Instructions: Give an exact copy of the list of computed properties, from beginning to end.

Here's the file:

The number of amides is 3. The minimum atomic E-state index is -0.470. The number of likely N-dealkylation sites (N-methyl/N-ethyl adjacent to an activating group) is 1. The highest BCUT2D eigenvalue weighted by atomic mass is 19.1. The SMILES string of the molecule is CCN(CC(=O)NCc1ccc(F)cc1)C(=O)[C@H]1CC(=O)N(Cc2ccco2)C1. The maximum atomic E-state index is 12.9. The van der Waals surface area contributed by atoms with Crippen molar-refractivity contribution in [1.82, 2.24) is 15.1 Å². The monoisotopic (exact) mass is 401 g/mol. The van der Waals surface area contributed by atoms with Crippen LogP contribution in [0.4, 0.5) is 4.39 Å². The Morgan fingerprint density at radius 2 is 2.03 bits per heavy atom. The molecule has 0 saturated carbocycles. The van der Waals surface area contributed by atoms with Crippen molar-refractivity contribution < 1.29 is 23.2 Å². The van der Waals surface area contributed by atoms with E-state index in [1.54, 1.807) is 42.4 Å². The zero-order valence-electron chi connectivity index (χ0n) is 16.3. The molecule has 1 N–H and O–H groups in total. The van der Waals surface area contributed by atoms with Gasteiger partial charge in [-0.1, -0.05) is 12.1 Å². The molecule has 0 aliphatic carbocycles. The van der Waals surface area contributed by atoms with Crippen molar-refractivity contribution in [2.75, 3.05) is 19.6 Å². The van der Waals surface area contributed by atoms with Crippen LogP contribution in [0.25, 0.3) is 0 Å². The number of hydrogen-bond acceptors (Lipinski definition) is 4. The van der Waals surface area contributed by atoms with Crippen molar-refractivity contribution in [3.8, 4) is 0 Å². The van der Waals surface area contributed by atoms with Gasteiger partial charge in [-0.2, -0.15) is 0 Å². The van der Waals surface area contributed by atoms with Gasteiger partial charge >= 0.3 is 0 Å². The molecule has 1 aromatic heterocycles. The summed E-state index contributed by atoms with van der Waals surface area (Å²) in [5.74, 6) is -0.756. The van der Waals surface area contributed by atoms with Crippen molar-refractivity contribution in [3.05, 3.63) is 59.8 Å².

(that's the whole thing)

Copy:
The number of amides is 3. The minimum atomic E-state index is -0.470. The number of likely N-dealkylation sites (N-methyl/N-ethyl adjacent to an activating group) is 1. The highest BCUT2D eigenvalue weighted by atomic mass is 19.1. The SMILES string of the molecule is CCN(CC(=O)NCc1ccc(F)cc1)C(=O)[C@H]1CC(=O)N(Cc2ccco2)C1. The maximum atomic E-state index is 12.9. The van der Waals surface area contributed by atoms with Crippen molar-refractivity contribution in [1.82, 2.24) is 15.1 Å². The monoisotopic (exact) mass is 401 g/mol. The van der Waals surface area contributed by atoms with Crippen LogP contribution in [0.4, 0.5) is 4.39 Å². The Morgan fingerprint density at radius 2 is 2.03 bits per heavy atom. The molecule has 0 saturated carbocycles. The van der Waals surface area contributed by atoms with Crippen molar-refractivity contribution < 1.29 is 23.2 Å². The van der Waals surface area contributed by atoms with E-state index in [1.54, 1.807) is 42.4 Å². The zero-order valence-electron chi connectivity index (χ0n) is 16.3. The molecule has 1 N–H and O–H groups in total. The van der Waals surface area contributed by atoms with Gasteiger partial charge in [-0.1, -0.05) is 12.1 Å². The molecule has 0 aliphatic carbocycles. The van der Waals surface area contributed by atoms with Crippen molar-refractivity contribution in [2.75, 3.05) is 19.6 Å². The van der Waals surface area contributed by atoms with Crippen LogP contribution in [0.25, 0.3) is 0 Å². The number of hydrogen-bond acceptors (Lipinski definition) is 4. The van der Waals surface area contributed by atoms with Crippen molar-refractivity contribution in [3.8, 4) is 0 Å². The van der Waals surface area contributed by atoms with Gasteiger partial charge in [-0.2, -0.15) is 0 Å². The van der Waals surface area contributed by atoms with Gasteiger partial charge >= 0.3 is 0 Å². The molecule has 1 aromatic heterocycles. The summed E-state index contributed by atoms with van der Waals surface area (Å²) in [5.74, 6) is -0.756. The van der Waals surface area contributed by atoms with Crippen molar-refractivity contribution in [3.05, 3.63) is 59.8 Å².